Cat Limping: 14 Reasons Why It Happens
Cats are known to hide their pain, but if you see a cat limping, that is an obvious sign that they are in a lot of pain—enough pain that they can’t hide it. If you’ve ever had this happen to your cat, then you’ve likely asked yourself (or Googled), why is my cat limping?
In this article, we’ll take an in-depth look at cat limping, including potential causes of lameness in cats, what to do if your cat is limping, and how to prevent the problem, if possible.
Why Is My Cat Limping?
There are many potential causes of limping in cats. A bone, muscle, tendon, or ligament injury is the most obvious reason that a cat is limping.
Infections from bite wounds are also a very common reason why cats limp. When cats fight, they can leave behind deep puncture wounds caused by bites. These wounds become infected and abscess, causing inflammation, pain, swelling, and lameness in cats, especially outdoor cats that like to fight. Sometimes, you may see or feel the swelling, and other times, you may not notice it.
Other reasons that a cat may limp include:
Arthritis that causes joint pain (worse in obese cats); you may not see your cat limping but you may notice your cat jumping less, grooming less, sleeping more, playing less, etc.
Cancer in the bone or nerves that causes pain; this can affect any leg
Toe pain from a torn toe nail, foreign body, burned/injured toe pads, or phantom pain from a declawing surgery; cats may also lick their paws a lot or have increased aggression due to chronic pain from declawing
Uncontrolled diabetes mellitus that causes cats to have an abnormal, dropped stance in their back legs (called down in the hocks)
Hip dysplasia that causes pain or dysfunction in the hip joints of a cat’s back legs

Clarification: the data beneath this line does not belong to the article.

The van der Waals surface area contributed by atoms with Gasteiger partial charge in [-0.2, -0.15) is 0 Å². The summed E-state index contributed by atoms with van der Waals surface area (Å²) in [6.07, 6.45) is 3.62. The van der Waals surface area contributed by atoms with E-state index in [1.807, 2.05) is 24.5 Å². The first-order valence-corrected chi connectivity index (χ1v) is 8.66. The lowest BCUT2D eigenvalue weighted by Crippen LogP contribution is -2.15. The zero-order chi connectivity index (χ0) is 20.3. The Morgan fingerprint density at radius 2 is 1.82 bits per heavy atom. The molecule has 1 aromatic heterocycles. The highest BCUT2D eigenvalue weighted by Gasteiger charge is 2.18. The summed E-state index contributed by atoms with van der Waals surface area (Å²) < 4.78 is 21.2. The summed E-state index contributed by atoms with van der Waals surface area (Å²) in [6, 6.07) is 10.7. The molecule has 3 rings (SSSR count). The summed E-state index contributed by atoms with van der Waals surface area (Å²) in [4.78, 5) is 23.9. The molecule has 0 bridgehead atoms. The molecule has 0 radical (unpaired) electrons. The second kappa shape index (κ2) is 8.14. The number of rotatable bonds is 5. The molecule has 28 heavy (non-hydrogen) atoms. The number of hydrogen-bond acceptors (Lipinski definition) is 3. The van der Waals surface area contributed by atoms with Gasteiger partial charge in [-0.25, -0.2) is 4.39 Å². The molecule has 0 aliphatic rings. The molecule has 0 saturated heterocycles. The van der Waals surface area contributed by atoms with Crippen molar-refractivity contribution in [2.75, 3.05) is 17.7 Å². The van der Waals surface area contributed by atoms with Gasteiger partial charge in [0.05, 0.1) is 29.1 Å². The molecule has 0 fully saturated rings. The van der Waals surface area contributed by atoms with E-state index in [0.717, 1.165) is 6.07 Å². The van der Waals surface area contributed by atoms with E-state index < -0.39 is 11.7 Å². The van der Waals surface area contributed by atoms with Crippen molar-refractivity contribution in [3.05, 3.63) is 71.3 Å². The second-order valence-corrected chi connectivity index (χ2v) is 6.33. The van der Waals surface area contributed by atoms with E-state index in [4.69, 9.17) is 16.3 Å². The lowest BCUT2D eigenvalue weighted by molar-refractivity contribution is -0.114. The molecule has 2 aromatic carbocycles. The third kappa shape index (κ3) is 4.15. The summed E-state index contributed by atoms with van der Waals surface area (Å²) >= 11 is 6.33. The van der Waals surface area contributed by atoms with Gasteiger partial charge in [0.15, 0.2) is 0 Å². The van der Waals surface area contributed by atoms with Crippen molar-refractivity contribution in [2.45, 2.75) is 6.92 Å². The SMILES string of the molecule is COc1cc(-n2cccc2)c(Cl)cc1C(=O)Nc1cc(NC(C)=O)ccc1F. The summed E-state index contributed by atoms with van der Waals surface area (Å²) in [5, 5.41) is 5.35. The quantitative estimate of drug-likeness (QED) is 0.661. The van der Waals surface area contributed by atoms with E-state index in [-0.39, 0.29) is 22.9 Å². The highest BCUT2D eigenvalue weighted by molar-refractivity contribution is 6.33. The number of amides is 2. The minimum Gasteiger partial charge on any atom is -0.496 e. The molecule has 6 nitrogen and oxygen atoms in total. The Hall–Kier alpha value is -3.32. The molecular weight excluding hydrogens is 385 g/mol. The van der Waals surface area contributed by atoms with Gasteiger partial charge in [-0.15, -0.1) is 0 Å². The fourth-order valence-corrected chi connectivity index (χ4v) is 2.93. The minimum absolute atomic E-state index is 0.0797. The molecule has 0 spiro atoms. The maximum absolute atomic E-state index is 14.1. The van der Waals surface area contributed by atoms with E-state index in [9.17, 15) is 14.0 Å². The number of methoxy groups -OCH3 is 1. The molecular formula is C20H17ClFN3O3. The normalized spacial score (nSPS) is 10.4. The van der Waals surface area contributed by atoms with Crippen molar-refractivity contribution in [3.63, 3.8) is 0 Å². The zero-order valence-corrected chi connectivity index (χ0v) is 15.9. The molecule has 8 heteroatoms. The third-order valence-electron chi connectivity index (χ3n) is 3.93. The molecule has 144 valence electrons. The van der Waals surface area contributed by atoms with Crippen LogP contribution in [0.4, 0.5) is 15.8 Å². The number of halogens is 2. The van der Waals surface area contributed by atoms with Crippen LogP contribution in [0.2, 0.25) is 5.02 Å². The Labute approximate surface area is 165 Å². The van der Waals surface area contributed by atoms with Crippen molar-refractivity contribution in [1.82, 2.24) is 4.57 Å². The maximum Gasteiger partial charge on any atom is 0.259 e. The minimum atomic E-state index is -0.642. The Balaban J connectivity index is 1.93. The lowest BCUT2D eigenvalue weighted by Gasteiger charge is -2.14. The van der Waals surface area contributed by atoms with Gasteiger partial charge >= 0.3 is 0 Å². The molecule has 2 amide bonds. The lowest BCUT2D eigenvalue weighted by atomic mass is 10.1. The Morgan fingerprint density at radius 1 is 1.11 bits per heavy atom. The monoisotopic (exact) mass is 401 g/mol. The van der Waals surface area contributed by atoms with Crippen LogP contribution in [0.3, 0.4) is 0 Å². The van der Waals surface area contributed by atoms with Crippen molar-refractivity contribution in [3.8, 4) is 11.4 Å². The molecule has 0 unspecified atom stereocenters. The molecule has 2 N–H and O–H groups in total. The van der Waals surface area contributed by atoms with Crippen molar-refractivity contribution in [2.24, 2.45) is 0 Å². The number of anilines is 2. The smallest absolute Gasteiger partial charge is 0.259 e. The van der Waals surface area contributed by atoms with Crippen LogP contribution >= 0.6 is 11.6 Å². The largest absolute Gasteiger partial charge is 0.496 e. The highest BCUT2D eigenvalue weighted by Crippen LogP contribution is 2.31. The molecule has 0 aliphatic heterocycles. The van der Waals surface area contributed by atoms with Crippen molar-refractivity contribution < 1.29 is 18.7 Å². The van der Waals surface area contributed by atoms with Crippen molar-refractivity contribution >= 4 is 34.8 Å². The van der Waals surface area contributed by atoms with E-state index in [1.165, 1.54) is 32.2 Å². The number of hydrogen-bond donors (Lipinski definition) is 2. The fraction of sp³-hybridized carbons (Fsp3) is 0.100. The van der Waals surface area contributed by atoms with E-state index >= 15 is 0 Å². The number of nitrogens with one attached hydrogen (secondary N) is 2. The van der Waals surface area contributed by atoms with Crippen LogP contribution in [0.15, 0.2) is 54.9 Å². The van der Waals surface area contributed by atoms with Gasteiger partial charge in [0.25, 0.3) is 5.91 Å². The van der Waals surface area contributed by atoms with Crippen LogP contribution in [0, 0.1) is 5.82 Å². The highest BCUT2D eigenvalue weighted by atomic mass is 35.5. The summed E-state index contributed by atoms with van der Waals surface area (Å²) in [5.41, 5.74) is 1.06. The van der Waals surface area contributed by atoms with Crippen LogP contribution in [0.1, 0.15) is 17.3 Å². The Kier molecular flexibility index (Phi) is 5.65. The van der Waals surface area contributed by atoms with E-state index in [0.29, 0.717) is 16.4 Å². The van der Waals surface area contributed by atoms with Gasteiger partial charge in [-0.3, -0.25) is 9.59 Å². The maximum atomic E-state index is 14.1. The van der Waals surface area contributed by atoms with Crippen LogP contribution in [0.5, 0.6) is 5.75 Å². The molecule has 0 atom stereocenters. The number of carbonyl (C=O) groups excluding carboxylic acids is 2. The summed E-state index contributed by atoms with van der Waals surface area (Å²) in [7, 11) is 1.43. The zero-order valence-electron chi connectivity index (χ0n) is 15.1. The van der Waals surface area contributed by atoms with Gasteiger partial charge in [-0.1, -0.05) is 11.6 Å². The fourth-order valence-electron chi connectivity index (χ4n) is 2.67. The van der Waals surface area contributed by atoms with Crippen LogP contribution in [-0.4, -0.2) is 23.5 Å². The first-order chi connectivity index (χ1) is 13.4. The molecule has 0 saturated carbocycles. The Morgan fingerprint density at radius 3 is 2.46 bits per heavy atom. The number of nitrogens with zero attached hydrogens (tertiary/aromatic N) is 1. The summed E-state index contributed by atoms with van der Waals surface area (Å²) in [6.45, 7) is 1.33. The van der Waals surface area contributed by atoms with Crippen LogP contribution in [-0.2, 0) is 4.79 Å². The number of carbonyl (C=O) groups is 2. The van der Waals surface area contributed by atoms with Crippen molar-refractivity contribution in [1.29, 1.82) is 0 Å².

Bone infection that causes bone pain in any leg
Bone fractures that healed abnormally, causing abnormal gaits in cats
Tick bite paralysis caused by a bite from certain species of female ticks
Spinal disc disease that causes a cat to drag their legs or be unable to get up
Pinched nerve that usually causes neck and shoulder pain and limping in front legs
Saddle thrombus/aortic thromboembolic disease caused by heart disease that causes a blood clot to block blood flow to the rear legs, resulting in rear leg lameness
Vaccine reaction that causes pain, swelling, and limping after the injection is given
What to Do If Your Cat Is Limping
It can be tempting to take the wait-and-see approach if you notice your cat limping. However, some conditions are more serious than others and require prompt veterinary attention. You might be asking yourself, what should I do if my cat is limping but acting normal? What about a cat limping all of a sudden or a limp that comes and goes? Here is a general guide:
|Cat Limping Signs||When to See a Vet|
|Your cat limps once and then never has another problem||Your cat is likely fine and doesn’t need to see a vet or get treatment|
|Your cat is limping all of a sudden and it doesn’t improve||Take your cat to the vet as soon as possible|
|Your cat is limping and you notice injuries, bite wounds, or swelling||Take your cat to the vet the same day|
|Your cat is unable to walk or is dragging their hind limb||Take your cat to the vet the same day|